A common conversational gambit recommended for unfamiliar social situations is to refer to the weather. It's current; it's of general interest; everyone has something to say.
If that's the case, one person who never needs to worry about how to break the ice at a party is Sharon Lau. In fact, as senior scientific officer for the Hong Kong Observatory, specialising in aviation forecasting techniques and services, she has at her disposal enough data from radar observations, ground stations, polar orbiting and geostationary satellites to keep an audience entertained all evening!
The technology now available for her daily work is still a source of fascination and emphasises just how far things have come from the numerical weather prediction models Ms Lau first learned to use in the 1980s. With a variety of systems developed in-house, and with the accuracy of raw data and signals provided under international agreements being regularly upgraded, adapting to new equipment has become routine. "When there is any new technology in the office, we are like kids and all want to be the first to try it," she laughs.
This ties in with Ms Lau's early ambition of wanting to put an interest in science to practical use. After graduating from the University of Hong Kong with a degree in physics, she initially worked as a computer programmer for a bank, but soon realised that the opportunities offered by a job advertisement she saw for the observatory would suit her far better.
After being appointed as a scientific officer, she was sent on a one-year MSc course in meteorology at the University of Reading in the UK as part of the standard training. On completing this, Ms Lau then returned to Hong Kong and joined the forecasting office, becoming an expert in the fronts, monsoons, cyclones and heavy rains of a tropical climate.
In forecasting, every day is a new challenge, but you can always check how you are doing
"The main thing is to interpret the data, make your forecast and then closely monitor the weather system as it develops," she explains, pointing out that separate forecasts are prepared for marine areas, South China coastal waters, and for the media and general public. Subsequently, she transferred to positions in telecommunications, focusing on the exchange of data with stations overseas, and then to the new airport project in 1992-3.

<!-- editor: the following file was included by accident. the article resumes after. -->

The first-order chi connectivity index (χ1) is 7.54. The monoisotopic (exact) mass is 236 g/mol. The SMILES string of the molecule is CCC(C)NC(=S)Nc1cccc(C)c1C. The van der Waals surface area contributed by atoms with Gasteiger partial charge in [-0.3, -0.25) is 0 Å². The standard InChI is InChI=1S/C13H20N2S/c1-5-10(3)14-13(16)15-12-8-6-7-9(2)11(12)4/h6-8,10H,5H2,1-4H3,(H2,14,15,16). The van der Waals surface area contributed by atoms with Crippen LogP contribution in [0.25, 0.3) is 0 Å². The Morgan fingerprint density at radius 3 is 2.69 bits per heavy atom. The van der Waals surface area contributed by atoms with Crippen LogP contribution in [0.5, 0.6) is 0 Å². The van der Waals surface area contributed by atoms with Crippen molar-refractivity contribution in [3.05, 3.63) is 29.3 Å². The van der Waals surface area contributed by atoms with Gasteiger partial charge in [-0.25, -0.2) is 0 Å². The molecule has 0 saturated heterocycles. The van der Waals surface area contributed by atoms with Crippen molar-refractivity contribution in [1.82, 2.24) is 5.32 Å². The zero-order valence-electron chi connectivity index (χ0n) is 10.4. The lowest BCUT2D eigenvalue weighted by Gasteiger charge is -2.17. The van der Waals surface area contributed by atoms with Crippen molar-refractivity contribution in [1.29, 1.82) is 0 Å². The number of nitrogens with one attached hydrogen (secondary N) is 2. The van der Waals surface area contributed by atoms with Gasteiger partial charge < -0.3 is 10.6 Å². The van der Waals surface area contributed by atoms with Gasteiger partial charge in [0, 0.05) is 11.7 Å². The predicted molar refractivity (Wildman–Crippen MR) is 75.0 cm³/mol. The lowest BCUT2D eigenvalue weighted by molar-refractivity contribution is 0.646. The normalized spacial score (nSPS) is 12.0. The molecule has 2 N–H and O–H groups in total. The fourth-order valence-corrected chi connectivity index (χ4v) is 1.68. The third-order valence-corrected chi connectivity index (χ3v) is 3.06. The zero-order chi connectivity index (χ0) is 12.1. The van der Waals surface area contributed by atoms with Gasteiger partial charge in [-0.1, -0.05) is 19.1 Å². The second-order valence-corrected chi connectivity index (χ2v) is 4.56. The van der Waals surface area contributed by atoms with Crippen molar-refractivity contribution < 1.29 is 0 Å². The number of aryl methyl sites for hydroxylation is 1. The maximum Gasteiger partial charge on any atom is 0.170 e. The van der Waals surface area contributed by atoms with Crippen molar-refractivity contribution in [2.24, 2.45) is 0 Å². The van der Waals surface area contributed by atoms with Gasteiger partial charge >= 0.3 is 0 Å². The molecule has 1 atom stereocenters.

"After working on the development side looking at equipment and computing, I later moved on to studying the wind shear at Chek Lap Kok", she says. "It is created by winds from the south as they flow across the complex terrain of Lantau, as well as by convection, and makes the airport a challenging site."
Ms Lau is now officer in charge of the airport meteorological office, overseeing 21 staff working four shifts around the clock and providing observations and forecasts for the aviation community.
"We follow the recommendations and standards of the International Civil Aviation Organisation," she explains, "and also develop new products and services for our clients – the airlines. For example, Cathay Pacific is now doing polar flights to New York, so we have had to develop new forecast products for this flight route."
All airlines serving Hong Kong receive an individual "package", according to their needs. These forecasts are made available via a Web-based system, and information for specific departures is sent two to three hours before take-off, based on schedule details obtained from the Airport Authority's database.
Pilots of outbound flights continue to pull information off the system as they make final calculations of load factors and weights, and can review bad weather alternatives. Weather information is also displayed for air traffic controllers to relay directly to pilots.
Inbound flights usually start checking local conditions when they are 30 minutes to two hours out of Hong Kong. They receive relevant observations and warnings either via an audio channel or by digital download on board the aircraft.
Ms Lau points out that the observatory's work is diverse and allows involvement in specialist areas of research, such as storm surges, earthquakes and the marine environment. There are also many chances for international exposure, with overseas conferences, invitations to publish research papers, and honorary positions with respected organisations.
Since the observatory is a government department, there has recently been a freeze on recruitment, but scientific officers are once again being admitted. "For those interested in science, there are opportunities if they meet the required educational standards and have the necessary aptitude," says Ms Lau. "Particularly in forecasting, every day is a new challenge, but you can always check how you are doing!"
Even in times of past political difficulties, the observatory continued to receive meteorological data from China. As Ms Lau points out, most weather systems in winter come from the north and, therefore, it is important to maintain good contacts and obtain reliable information from the mainland.
The observatory has annual meetings with counterparts in Macau and Guangzhou to discuss projects and find ways to improve the forecasting service. A new network to track lightning, with sensors over Macau and Sanshui, has recently been established and radar information is also regularly exchanged.
Reciprocal visits are arranged to share experience and gain a better understanding of forecasting systems, but are only short term.